As part of my research into Jaguar’s XJ13, I came across the story of the man largely responsible for making the original body – Bob Blake. What follows is the story of a man able to translate the designs of people, such as the legendary Malcolm Sayer, into metal. Contemporaries of Bob Blake described him as “An Artist in Metal”.
Blake was born in 1916 at the Fort Totten Sioux/Dakota Indian Reservation, Elbow Woods, North Dakota, USA. The original Reservation at Fort Totten was located near Devils Lake. After 1905 almost half the land was sold to the Government and opened up for white settlement.
The young Bob Blake took up panel beating as a hobby and was entirely self-taught. He taught himself to weld at the age of 19 and a lifelong interest in racing cars and their construction began.
After entering the services he visited the UK in 1942 with the US Third Army where he met his future wife, Jean. At the end of the war he returned to the US and set up a workshop building sprint and race cars – including midget racers. He didn’t only make bodies, he also lent his hand to making parts such as chassis, fuel tanks, radiators, steering and almost everything else. As his skill and reputation grew, he progressed to work on Indianapolis cars for racers such as Ted Horn and Tommy Hinershitz. One of his early commissions was to manufacture parts for Alec Ullman’s Alfa Romeo – Ullman, a Russian-born MIT graduate went on to found the Sebring 12-hour race in 1950 in an attempt to rejuvenate sports car racing in the US.
Bob Blake remained in touch with Ullman and received a phone call from him in 1950 during a visit to the UK. Ullman told him that Briggs Cunningham had entered two Series 61 Cadillac Coupe deVilles at Le Mans – one with a standard body and the second with a streamlined body. Howard Weinman, an aeronautical engineer, was tasked with streamlining the Cadillac. Weinman began by testing designs in wind tunnels. The resulting design was wide, had a low center of gravity, aerodynamic, and lightweight due to an aluminum body. Many people agreed that the appearance was not favorable and it received the name ‘Le Monstre’ by the French press. During preparations for the event, the standard car had been driven into the back of ‘Le Monstre’ and both needed urgent repair.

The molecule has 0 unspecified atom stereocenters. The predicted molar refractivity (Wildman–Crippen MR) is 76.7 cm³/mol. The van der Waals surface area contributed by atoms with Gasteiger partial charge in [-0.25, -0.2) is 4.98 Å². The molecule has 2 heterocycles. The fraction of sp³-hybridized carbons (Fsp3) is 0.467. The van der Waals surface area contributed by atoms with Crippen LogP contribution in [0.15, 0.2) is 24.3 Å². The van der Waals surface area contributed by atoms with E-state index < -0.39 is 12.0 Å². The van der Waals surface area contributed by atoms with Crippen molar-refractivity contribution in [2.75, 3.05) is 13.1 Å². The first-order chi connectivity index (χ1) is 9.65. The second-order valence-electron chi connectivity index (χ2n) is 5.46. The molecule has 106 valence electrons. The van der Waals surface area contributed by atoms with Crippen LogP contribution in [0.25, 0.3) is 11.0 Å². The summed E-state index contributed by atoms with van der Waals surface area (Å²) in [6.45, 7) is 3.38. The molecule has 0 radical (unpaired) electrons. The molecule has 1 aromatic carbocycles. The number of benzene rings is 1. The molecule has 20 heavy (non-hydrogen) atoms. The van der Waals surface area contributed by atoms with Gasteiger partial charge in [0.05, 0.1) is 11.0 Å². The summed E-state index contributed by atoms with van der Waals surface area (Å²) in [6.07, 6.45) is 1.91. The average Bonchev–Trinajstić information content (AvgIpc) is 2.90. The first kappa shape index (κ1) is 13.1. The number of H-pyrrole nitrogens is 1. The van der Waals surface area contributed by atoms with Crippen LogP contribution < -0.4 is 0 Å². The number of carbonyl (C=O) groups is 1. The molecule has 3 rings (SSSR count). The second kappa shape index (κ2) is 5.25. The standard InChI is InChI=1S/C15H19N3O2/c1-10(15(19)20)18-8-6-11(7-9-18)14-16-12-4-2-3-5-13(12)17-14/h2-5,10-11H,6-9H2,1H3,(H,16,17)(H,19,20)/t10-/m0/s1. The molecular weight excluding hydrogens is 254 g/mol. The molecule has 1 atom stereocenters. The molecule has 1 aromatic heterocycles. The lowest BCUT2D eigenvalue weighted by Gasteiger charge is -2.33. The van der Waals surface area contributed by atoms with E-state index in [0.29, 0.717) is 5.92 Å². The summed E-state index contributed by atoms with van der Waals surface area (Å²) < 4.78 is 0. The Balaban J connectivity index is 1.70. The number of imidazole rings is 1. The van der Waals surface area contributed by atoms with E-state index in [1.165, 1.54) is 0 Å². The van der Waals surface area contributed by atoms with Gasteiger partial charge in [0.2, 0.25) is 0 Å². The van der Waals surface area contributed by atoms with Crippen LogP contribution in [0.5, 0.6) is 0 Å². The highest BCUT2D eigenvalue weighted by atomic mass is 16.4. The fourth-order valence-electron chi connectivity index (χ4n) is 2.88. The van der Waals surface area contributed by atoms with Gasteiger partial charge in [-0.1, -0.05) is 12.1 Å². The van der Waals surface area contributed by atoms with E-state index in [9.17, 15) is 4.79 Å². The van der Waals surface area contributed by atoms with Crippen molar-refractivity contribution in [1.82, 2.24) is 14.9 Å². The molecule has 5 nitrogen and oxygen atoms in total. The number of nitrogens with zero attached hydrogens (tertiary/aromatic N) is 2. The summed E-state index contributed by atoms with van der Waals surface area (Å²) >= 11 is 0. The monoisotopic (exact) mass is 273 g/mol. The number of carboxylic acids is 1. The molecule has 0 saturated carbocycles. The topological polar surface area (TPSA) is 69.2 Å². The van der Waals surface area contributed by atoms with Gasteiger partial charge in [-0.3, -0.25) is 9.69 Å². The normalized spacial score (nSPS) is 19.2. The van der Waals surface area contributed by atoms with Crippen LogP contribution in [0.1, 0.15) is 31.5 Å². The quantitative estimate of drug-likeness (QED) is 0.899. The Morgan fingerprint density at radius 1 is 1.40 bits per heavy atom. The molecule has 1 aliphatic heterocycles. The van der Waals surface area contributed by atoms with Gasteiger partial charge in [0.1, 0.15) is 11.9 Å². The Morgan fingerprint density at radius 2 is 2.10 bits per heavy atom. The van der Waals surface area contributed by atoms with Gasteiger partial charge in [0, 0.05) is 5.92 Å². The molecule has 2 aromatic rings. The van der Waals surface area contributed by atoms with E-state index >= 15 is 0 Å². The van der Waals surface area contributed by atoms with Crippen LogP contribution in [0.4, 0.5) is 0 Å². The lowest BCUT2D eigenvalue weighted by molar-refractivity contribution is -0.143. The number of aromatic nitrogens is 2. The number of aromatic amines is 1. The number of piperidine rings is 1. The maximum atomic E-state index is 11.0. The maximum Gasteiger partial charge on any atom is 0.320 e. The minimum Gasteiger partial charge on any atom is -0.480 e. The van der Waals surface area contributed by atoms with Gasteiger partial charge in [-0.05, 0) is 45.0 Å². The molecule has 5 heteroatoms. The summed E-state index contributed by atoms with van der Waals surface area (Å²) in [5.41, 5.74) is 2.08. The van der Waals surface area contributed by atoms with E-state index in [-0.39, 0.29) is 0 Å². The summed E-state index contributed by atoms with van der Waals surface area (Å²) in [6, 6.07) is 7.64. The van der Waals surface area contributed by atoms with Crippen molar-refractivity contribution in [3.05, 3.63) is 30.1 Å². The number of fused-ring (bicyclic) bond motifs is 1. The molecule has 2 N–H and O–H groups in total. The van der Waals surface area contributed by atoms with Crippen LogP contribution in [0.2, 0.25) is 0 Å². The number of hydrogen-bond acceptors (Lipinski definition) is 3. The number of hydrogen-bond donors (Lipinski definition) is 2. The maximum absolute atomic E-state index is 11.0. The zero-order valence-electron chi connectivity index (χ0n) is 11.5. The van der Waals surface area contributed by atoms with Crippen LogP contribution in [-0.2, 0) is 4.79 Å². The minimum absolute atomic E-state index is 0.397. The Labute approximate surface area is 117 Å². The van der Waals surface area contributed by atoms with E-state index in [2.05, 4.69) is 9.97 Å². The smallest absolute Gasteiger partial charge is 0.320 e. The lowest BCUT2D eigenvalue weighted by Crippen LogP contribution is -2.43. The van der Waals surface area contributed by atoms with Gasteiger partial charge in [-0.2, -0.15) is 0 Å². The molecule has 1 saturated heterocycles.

Bob Blake immediately flew out to Le Mans and worked non-stop without sleep for 48 hours to repair the cars. He succeeded with only minutes to spare before scrutineering.
In the race, Cunningham and Phil Walters were the drivers of the ‘Le Monstre’. The coupe was driven by Miles and Sam Collier. The traditional sprint start, where the drivers sprinted to their vehicles, revealed the doors were locked. The problem was able to be solved by reaching in through the window and unlocking the door – not a good way to start a race! On the second lap, ‘Le Monstre’ lost control and ended up in a sandbank where it sat for twenty minutes before Cunningham could dig it out. ‘Le Monstre’ was now four laps behind. The Coupe had a bit of misfortune as well. Part way through the race, it had to come to a complete stop while a stray dog made its way across the track. Later on in the race, it barely made it back to the pits due to low fuel. When the checkered flag fell, both cars were in impressive standing. ‘Le Monstre’ had battled its way back from 35th place to finish in 11th. The coupe was in 10th after averaging 81.5 mph per lap. To finish the race was a major accomplishment, a testament to both driver and car. Their accomplishment was even more significant since the Coupe had lost its first and second gears during the race.
Cunningham’s ambition was to win at Le Mans with an American car and, to this end, set up a company in 1950 with Alfred Momo. Bob Blake’s efforts at Le Mans had clearly impressed Cunningham and he employed Blake in his new company – giving Blake overall responsibility for building his Le Mans contenders. Bob Blake built every Cunningham car until the closure of the company in 1955. Although Briggs Cunningham never realised his ambition, he did come a creditable fourth in his Blake-built C-4R in 1952 and finished a respectable third in 1953 behind the winning Hamilton/Rolt Jaguar C-Type.
Briggs Cunningham held Bob Blake in high regard and, when he closed his company in 1955, he wrote a glowing reference for the jobless Blake: